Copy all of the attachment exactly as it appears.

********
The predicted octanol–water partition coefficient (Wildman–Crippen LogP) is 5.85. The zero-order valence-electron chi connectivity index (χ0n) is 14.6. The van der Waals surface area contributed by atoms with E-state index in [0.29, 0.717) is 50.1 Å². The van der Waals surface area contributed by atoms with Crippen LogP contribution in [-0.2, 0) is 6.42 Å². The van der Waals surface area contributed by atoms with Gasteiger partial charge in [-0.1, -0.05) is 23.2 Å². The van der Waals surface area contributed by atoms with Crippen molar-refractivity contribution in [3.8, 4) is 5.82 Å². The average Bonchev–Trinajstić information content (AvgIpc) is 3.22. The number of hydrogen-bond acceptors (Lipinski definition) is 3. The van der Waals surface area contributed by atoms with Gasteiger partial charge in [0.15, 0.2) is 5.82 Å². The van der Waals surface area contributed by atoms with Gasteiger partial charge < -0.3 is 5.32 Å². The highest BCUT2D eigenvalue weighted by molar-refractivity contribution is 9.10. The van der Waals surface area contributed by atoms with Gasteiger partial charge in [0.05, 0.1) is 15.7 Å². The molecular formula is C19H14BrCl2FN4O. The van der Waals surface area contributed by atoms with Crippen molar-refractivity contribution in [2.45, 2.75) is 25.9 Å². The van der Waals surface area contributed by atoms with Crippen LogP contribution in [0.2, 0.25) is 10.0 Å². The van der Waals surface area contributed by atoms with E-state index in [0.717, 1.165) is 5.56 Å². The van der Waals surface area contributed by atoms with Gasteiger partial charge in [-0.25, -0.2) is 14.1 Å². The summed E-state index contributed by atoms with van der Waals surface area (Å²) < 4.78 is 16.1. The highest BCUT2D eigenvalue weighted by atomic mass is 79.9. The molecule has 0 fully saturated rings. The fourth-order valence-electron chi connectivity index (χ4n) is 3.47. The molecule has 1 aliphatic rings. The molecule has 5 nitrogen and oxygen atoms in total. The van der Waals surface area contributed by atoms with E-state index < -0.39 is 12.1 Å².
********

The predicted octanol–water partition coefficient (Wildman–Crippen LogP) is 5.85. The zero-order valence-electron chi connectivity index (χ0n) is 14.6. The van der Waals surface area contributed by atoms with E-state index in [0.29, 0.717) is 50.1 Å². The van der Waals surface area contributed by atoms with Crippen LogP contribution in [-0.2, 0) is 6.42 Å². The van der Waals surface area contributed by atoms with Gasteiger partial charge in [-0.1, -0.05) is 23.2 Å². The van der Waals surface area contributed by atoms with Crippen molar-refractivity contribution in [3.8, 4) is 5.82 Å². The average Bonchev–Trinajstić information content (AvgIpc) is 3.22. The number of hydrogen-bond acceptors (Lipinski definition) is 3. The van der Waals surface area contributed by atoms with Gasteiger partial charge in [0.15, 0.2) is 5.82 Å². The van der Waals surface area contributed by atoms with Gasteiger partial charge < -0.3 is 5.32 Å². The highest BCUT2D eigenvalue weighted by molar-refractivity contribution is 9.10. The van der Waals surface area contributed by atoms with Gasteiger partial charge in [0.05, 0.1) is 15.7 Å². The molecular formula is C19H14BrCl2FN4O. The van der Waals surface area contributed by atoms with Crippen molar-refractivity contribution in [2.45, 2.75) is 25.9 Å². The van der Waals surface area contributed by atoms with Crippen LogP contribution in [0.2, 0.25) is 10.0 Å². The van der Waals surface area contributed by atoms with E-state index in [0.717, 1.165) is 5.56 Å². The van der Waals surface area contributed by atoms with Gasteiger partial charge in [-0.25, -0.2) is 14.1 Å². The summed E-state index contributed by atoms with van der Waals surface area (Å²) < 4.78 is 16.1. The highest BCUT2D eigenvalue weighted by atomic mass is 79.9. The molecule has 0 fully saturated rings. The fourth-order valence-electron chi connectivity index (χ4n) is 3.47. The molecule has 1 aliphatic rings. The molecule has 5 nitrogen and oxygen atoms in total. The van der Waals surface area contributed by atoms with E-state index < -0.39 is 12.1 Å².